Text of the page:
It was predicted. Industry stakeholders knew that without earning revenues for months, airlines would not have operational funds to maintain the pre-COVID-19 status when they resume service.
That was why insightful governments provided bailouts and palliatives to their airlines. The economic meltdown occasioned by Coronavirus lockdown was global and aviation was the most affected.
But despite the bailout, airlines are forced to streamline their operations because, according to the International Air Transport Association (IATA), as far as COVID-19 still continues to be a threat, passenger traffic would be low for a long time; until vaccine is developed and distributed to the ends of the world so that everyone could access it.
All major carriers in the world have laid off personnel, engaged in salary cuts and some have applied for bankruptcy.
Nigerians were agitated on Monday when the country’s biggest carrier, Air Peace confirmed that it laid off 69 pilots in the process of restructuring the company for post-COVID-19 operations, stressing that the most important thing was to ensure the survival of the airline so that it could still engage those laid off today in future.
“This decision was taken for the greater good of the company and its almost 3000 workforce, the affected pilots inclusive. The airline cannot afford to toe the path of being unable to continue to fulfill its financial obligations to its staff, external vendors, aviation agencies, maintenance organisations, insurance companies, banks and other creditors hence the decision to restructure its entire operations with a view to surviving the times.
“The pandemic has hit every airline worldwide so badly that it has become very impossible for airlines to remain afloat without carrying out internal restructuring of their costs. Anything short of what we have done may lead to the collapse of an airline as could be seen in some places worldwide during this period.
“Therefore, we decided to review the salaries being paid to all staff. The new salaries reflect a 0%-40% cut of the former salary depending on the salary grades of every staff. Even after the cuts, it was obvious that for us to be able to sustain our operations and survive the times, some jobs must inevitably have to go,” Air Peace said in a statement signed by its spokesman, Stanley Olisa.
Seemingly peeved by the action of the union, the National Association of Aircraft Pilots and Engineers (NAAPE), which obstructed its operations on Monday over alleged discriminatory treatment against Nigerian employees, Bristow Helicopters on Tuesday announced the sack of over 100 pilots and engineers.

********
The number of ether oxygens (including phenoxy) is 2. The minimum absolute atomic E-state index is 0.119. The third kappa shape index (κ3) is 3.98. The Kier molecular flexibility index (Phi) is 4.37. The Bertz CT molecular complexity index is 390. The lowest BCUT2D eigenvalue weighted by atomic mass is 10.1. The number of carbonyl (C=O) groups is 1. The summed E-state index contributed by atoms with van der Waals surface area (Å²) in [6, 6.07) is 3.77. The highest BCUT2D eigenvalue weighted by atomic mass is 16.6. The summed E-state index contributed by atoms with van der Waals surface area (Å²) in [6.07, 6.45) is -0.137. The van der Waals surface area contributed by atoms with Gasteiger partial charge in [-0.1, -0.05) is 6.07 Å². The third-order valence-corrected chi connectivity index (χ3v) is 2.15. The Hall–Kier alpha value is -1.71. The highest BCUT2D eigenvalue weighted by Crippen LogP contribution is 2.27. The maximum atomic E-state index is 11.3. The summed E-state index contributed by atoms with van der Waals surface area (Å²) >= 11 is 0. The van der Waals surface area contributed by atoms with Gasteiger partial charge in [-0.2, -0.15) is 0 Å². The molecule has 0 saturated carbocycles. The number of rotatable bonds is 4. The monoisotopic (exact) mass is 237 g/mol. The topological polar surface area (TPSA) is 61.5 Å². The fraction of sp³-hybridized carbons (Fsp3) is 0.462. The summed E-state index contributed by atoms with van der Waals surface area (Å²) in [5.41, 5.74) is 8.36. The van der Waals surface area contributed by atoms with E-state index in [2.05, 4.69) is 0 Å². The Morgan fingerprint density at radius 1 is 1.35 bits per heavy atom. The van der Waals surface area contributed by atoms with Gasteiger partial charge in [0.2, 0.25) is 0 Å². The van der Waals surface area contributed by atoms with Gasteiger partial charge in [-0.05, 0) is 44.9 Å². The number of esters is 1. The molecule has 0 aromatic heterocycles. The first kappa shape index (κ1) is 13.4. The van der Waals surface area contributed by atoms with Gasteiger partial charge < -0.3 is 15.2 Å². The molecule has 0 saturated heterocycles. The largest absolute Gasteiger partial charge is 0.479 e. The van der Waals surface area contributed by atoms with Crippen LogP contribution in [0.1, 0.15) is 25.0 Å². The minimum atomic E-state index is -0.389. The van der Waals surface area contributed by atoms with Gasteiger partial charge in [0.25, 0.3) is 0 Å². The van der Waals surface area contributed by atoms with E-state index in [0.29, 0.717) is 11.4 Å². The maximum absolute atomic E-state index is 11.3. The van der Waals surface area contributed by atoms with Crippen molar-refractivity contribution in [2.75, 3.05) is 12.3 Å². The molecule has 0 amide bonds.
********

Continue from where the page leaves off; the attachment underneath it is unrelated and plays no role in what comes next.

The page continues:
The company in a statement signed by the management said, “The spread of the Covid-19 virus has severely impacted all sectors in the aviation industry, including our market, which primarily serves the Nigerian oil and gas sector.
In addition, the ongoing downturn in the global oil and gas market continues to influence and determine the demand for our services.
“The combined effects of these ‘arisings’ has resulted in very significant reductions to our business particularly a reduction in the number of contracted aircraft in Nigeria. As a result, the company must now restructure all aspects of its business.”
The Accountable Manager of Dana Air, Obi Mbanuzuo and the Managing Director of Aero Contractors, Captain Ado Sanusi, told our reporter that if government had provided the promised palliatives it would help airlines to retain their staff, noting that what should be critical to government is that more Nigerians are not sent to the job market, which is already saturated, but the airlines may not have any other choice than to streamline their workforce in order to survive.
Reacting to the sack of pilots and engineers by Bristow, Secretary of the industry think-tank group, Aviation Round Table (ART) and Chief Executive of Centurion Securities, Group Captain John Ojikutu (retd) excoriated labour for grounding the operations of the company at the critical moment the aviation industry is gravely under threat of survival.
“It’s very unfortunate that we allow the labour unions to be obstructing the commercial operations of the regulated operators and I would blame the NCAA (the Nigerian Civil Aviation Authority) for this development only if I can be proved wrong that what we are seeing happening to the regulated operators now is caused mainly by the Covid19 Pandemic.
“Before the pandemic, we have witnessed the disruptions or the threats to operations of operators from Bicourtney Aviation Services Limited (MMA2), Caverton, etc, even lately to government operators (Arik Air) and you begin to wonder if the unions have become regulators of the industry.
“If the NCAA oversight functions on the operators’ compliance to the economic regulations have been effective and efficient, I do not think the bickering we see between the workers and their employers would be so incessant,” Ojikutu said.